March 2014 archive

Fabulous Links of the Day

Salma Hayek on aging, a gorgeous photo of Kate Winslet, oil cleansers for your skin type, J.Crew beauty secrets, and antiaging breakfast foods in today’s Fabulous Links:

A master class on aging from the always gorgeous Salma Hayek [HuffPost Style]

Behold this distinguished pic of Kate Winslet [Glamour]

Oil cleansers. Would you try one? [Daily Makeover]

Beauty secrets from the J. Crew catalog [Well+Good]

Turn back the clock at breakfast. Yum! [HuffPost Post50]



Annabelle Gurwitch

Annabelle Gurwitch

Annabelle Gurwitch

Annabelle Gurwitch’s new book I See You Made an Effort: Compliments, Indignities, and Survival Stories from the Edge of 50, is absolutely hysterical. You may remember Annabelle from Dinner and a Movie on TBS, back in the day. I was lucky enough to chat with her recently about the book, her thoughts on getting older, and her skin care routine. She even spilled the names of some of her fave products.

What inspired you to write the book?

Two things were happening at once. On one hand, as a writer, I was noticing that I would be standing in the supermarket, for example, looking at magazines, and the covers would say something like, “Looking Good at 20, 30, 40, and Beyond.” I was 49 at the time, and I was like, What? You’re sending me to the great beyond? You can’t even say the number 50? Is it that frightening?

And then I got my AARP e-mail. I believe the AARP is really just a wing of the NSA: the minute you hit 49, you get your AARP card in the mail. They send you the card, and you haven’t even joined yet!

Things like this were happening to me, and I felt I was starting to become invisible. When I would talk to my friends about this, they would say, “Oh my God, me too!”

How has your attitude toward aging changed as you’ve gotten older?

I was absolutely terrified of growing older. I was unprepared for certain things, which is why I write about them: I feel that humor is a great way to deal with fear.

You realize your life changes in certain ways at 50, and you can have a sense of humor about it. If you share it with other people, you don’t feel like you’re alone. I feel very passionate about my friendships, particularly my female friendships. I really feel its essential to make time for my female friends.

I feel that turning 50 is a call to action for me to try on a daily basis to have joy and bring a better quality of life to myself and those around me.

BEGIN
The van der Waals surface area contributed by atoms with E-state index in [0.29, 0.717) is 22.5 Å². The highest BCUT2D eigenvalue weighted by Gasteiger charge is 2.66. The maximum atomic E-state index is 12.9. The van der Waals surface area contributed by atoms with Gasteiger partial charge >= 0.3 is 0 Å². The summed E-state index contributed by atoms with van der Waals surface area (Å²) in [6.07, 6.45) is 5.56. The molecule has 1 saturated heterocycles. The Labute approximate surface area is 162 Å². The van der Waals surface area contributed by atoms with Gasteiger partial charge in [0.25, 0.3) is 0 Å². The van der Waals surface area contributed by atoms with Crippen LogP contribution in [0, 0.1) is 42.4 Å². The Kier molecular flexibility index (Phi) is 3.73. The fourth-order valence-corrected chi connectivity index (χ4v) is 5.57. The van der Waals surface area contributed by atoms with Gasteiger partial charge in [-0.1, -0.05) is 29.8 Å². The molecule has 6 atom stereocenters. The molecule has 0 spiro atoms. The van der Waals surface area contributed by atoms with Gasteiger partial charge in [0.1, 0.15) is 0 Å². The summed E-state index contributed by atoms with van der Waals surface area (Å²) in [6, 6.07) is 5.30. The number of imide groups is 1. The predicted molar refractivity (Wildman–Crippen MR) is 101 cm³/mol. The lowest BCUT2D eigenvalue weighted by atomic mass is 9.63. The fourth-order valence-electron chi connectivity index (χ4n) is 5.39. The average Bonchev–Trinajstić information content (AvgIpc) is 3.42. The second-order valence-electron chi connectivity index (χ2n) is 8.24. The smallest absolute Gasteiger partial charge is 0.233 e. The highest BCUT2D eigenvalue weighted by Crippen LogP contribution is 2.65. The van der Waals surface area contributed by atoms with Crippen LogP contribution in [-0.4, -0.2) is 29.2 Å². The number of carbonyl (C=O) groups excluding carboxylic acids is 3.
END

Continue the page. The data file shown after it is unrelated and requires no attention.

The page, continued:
In the book, you describe going into a department store to buy expensive skin creams.

Skin care is one of those things where we are not invisible at this age, we are incredibly visible. We are targets for the cosmeceutical companies and their antiaging products. You are up against Hope In A Jar, a name I think should be illegal. Unless there is a time machine inside that tiny jar.

In that story, I am writing about the complicated feelings women can have: you’re buying this stuff, but you know its ridiculous. I also write about my grandmother with her Pond’s cold cream and its cucumber scent. She never spent more than five dollars on a jar of a product. What would she think of me standing in that department store?

Describe your skin care routine.

I wash my face twice a day, moisturize, and exfoliate a few times a week. That’s about it!

Are there any products you can’t live without?

I am addicted to Kiehl’s products. But I also like a line called Elina Organics. I use her scrub and her moisturizer. And I use Malin + Goetz facial cleanser. But I’ve also had laser treatments and fillers, and I honestly have mixed feelings about them.

Many things are available to make your skin look dewy and firm, if you can afford it. That’s the danger in looking to any woman in the media as an example of what a certain age looks like. You don’t know what you’re seeing. You don’t know what she’s had done.

I am trying to walk a middle ground. Women who can’t afford to do these mitigations can feel bad about themselves. I’m just trying to say, “You have no idea what everyone is doing, so don’t look to those people as an example.”




RougeNY, the brainchild of makeup artist Rebecca Perkins and actress Stephanie March, is every makeup junkie’s dream. It is similar in concept to Blushington, which is currently making waves out West. You go to RougeNY, choose a look from the menu, and their makeup artists get to work. They offer everything from the office-appropriate You…Only Better to Total Polish, the full Kardashian treatment.

I dropped the lovely ladies at RougeNY an e-mail, and here’s what Rebecca had to say about her new business adventure:

“RougeNY has been a wild ride! While we were undergoing construction, my partner and I could not WAIT to have the issues we were dealing with stop being about sub-contractor delays and sales tax ID, and have whatever we were dealing with be about our clients, artists, and the makeup! Everything since Dec 11th has been really wonderful.

Training the artists, getting to know our initial clients, seeing how and if our business model works as we planned (it does!) has all been really exciting.  The weather has certainly put a damper to everyone’s business this winter. But it’s not holding us back!

Each week has built upon the previous week. Every scenario that we pictured women finding us for has come to pass – brides, obviously, but also neuroscientists presenting to publishers who want to look pulled together, moms who want their young daughters to learn age-appropriate makeup, women going to dinner with their husbands, and Pulitzer prize-winning journalists who want help culling their makeup stashes. Even men who want help looking camera ready! You name it!”

I personally can’t wait to check it out. I want to go nuts and pop for The Ransack! Who’s with me?